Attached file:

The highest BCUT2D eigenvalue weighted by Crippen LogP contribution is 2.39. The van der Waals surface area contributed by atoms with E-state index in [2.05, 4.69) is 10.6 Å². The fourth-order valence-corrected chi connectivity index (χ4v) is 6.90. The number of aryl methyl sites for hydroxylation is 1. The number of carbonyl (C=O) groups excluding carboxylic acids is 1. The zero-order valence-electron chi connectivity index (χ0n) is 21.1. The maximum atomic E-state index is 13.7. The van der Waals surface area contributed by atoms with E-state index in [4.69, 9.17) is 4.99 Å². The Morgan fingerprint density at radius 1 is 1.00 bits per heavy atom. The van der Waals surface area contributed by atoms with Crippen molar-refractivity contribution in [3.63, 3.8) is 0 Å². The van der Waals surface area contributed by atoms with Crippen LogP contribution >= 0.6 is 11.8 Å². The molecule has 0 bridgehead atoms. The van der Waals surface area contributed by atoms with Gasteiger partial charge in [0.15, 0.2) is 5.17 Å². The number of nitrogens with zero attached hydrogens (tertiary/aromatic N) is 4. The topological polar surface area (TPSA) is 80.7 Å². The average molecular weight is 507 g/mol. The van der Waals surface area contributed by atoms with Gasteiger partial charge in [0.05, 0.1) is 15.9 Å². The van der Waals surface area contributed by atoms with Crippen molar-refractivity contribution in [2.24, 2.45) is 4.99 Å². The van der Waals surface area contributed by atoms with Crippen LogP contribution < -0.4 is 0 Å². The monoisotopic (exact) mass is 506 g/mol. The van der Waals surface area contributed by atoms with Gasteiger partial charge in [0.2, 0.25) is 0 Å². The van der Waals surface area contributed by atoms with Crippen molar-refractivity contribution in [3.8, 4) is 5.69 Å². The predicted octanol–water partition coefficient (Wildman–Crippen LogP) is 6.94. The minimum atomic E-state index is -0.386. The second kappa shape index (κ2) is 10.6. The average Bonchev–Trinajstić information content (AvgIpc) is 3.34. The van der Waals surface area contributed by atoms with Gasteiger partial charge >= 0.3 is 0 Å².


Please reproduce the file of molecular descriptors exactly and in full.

The highest BCUT2D eigenvalue weighted by Crippen LogP contribution is 2.39. The van der Waals surface area contributed by atoms with E-state index in [2.05, 4.69) is 10.6 Å². The fourth-order valence-corrected chi connectivity index (χ4v) is 6.90. The number of aryl methyl sites for hydroxylation is 1. The number of carbonyl (C=O) groups excluding carboxylic acids is 1. The zero-order valence-electron chi connectivity index (χ0n) is 21.1. The maximum atomic E-state index is 13.7. The van der Waals surface area contributed by atoms with E-state index in [4.69, 9.17) is 4.99 Å². The Morgan fingerprint density at radius 1 is 1.00 bits per heavy atom. The van der Waals surface area contributed by atoms with Crippen molar-refractivity contribution in [3.63, 3.8) is 0 Å². The van der Waals surface area contributed by atoms with Crippen LogP contribution >= 0.6 is 11.8 Å². The molecule has 0 bridgehead atoms. The van der Waals surface area contributed by atoms with Gasteiger partial charge in [0.15, 0.2) is 5.17 Å². The number of nitrogens with zero attached hydrogens (tertiary/aromatic N) is 4. The topological polar surface area (TPSA) is 80.7 Å². The average molecular weight is 507 g/mol. The van der Waals surface area contributed by atoms with Gasteiger partial charge in [0.05, 0.1) is 15.9 Å². The van der Waals surface area contributed by atoms with Crippen molar-refractivity contribution in [2.24, 2.45) is 4.99 Å². The van der Waals surface area contributed by atoms with Crippen LogP contribution < -0.4 is 0 Å². The monoisotopic (exact) mass is 506 g/mol. The van der Waals surface area contributed by atoms with Gasteiger partial charge in [0.2, 0.25) is 0 Å². The van der Waals surface area contributed by atoms with Crippen molar-refractivity contribution in [3.8, 4) is 5.69 Å². The predicted octanol–water partition coefficient (Wildman–Crippen LogP) is 6.94. The minimum atomic E-state index is -0.386. The second kappa shape index (κ2) is 10.6. The average Bonchev–Trinajstić information content (AvgIpc) is 3.34. The van der Waals surface area contributed by atoms with Gasteiger partial charge >= 0.3 is 0 Å².